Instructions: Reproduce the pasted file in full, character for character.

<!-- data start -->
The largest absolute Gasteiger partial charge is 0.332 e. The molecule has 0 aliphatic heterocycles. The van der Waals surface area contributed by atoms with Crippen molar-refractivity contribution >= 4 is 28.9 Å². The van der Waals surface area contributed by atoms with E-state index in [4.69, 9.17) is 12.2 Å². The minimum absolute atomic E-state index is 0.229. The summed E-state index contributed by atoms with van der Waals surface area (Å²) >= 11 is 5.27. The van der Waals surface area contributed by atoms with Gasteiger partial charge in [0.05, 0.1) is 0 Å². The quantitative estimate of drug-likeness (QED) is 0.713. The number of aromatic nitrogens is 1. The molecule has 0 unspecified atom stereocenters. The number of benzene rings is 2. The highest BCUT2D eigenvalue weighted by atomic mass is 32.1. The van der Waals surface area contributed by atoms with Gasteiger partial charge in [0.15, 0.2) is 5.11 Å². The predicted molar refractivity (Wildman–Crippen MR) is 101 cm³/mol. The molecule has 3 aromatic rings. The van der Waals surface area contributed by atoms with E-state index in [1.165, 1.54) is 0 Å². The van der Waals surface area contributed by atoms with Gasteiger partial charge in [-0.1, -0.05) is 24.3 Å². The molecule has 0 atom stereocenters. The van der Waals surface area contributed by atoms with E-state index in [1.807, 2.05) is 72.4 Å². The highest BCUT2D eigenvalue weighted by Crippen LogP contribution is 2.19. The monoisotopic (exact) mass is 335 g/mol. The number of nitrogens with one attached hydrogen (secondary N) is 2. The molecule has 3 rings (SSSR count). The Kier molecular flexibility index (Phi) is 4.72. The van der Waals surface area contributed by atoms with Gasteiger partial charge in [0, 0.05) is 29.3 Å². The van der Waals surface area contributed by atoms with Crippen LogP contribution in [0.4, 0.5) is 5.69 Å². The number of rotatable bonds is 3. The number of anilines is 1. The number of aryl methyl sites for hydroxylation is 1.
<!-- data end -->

The largest absolute Gasteiger partial charge is 0.332 e. The molecule has 0 aliphatic heterocycles. The van der Waals surface area contributed by atoms with Crippen molar-refractivity contribution >= 4 is 28.9 Å². The van der Waals surface area contributed by atoms with E-state index in [4.69, 9.17) is 12.2 Å². The minimum absolute atomic E-state index is 0.229. The summed E-state index contributed by atoms with van der Waals surface area (Å²) >= 11 is 5.27. The van der Waals surface area contributed by atoms with Gasteiger partial charge in [0.05, 0.1) is 0 Å². The quantitative estimate of drug-likeness (QED) is 0.713. The number of aromatic nitrogens is 1. The molecule has 0 unspecified atom stereocenters. The number of benzene rings is 2. The highest BCUT2D eigenvalue weighted by atomic mass is 32.1. The van der Waals surface area contributed by atoms with Gasteiger partial charge in [0.15, 0.2) is 5.11 Å². The predicted molar refractivity (Wildman–Crippen MR) is 101 cm³/mol. The molecule has 3 aromatic rings. The van der Waals surface area contributed by atoms with E-state index in [1.165, 1.54) is 0 Å². The van der Waals surface area contributed by atoms with Gasteiger partial charge in [-0.1, -0.05) is 24.3 Å². The molecule has 0 atom stereocenters. The van der Waals surface area contributed by atoms with E-state index in [1.807, 2.05) is 72.4 Å². The highest BCUT2D eigenvalue weighted by Crippen LogP contribution is 2.19. The monoisotopic (exact) mass is 335 g/mol. The number of nitrogens with one attached hydrogen (secondary N) is 2. The molecule has 3 rings (SSSR count). The Kier molecular flexibility index (Phi) is 4.72. The van der Waals surface area contributed by atoms with Gasteiger partial charge in [0, 0.05) is 29.3 Å². The van der Waals surface area contributed by atoms with Crippen LogP contribution in [0.4, 0.5) is 5.69 Å². The number of rotatable bonds is 3. The number of anilines is 1. The number of aryl methyl sites for hydroxylation is 1.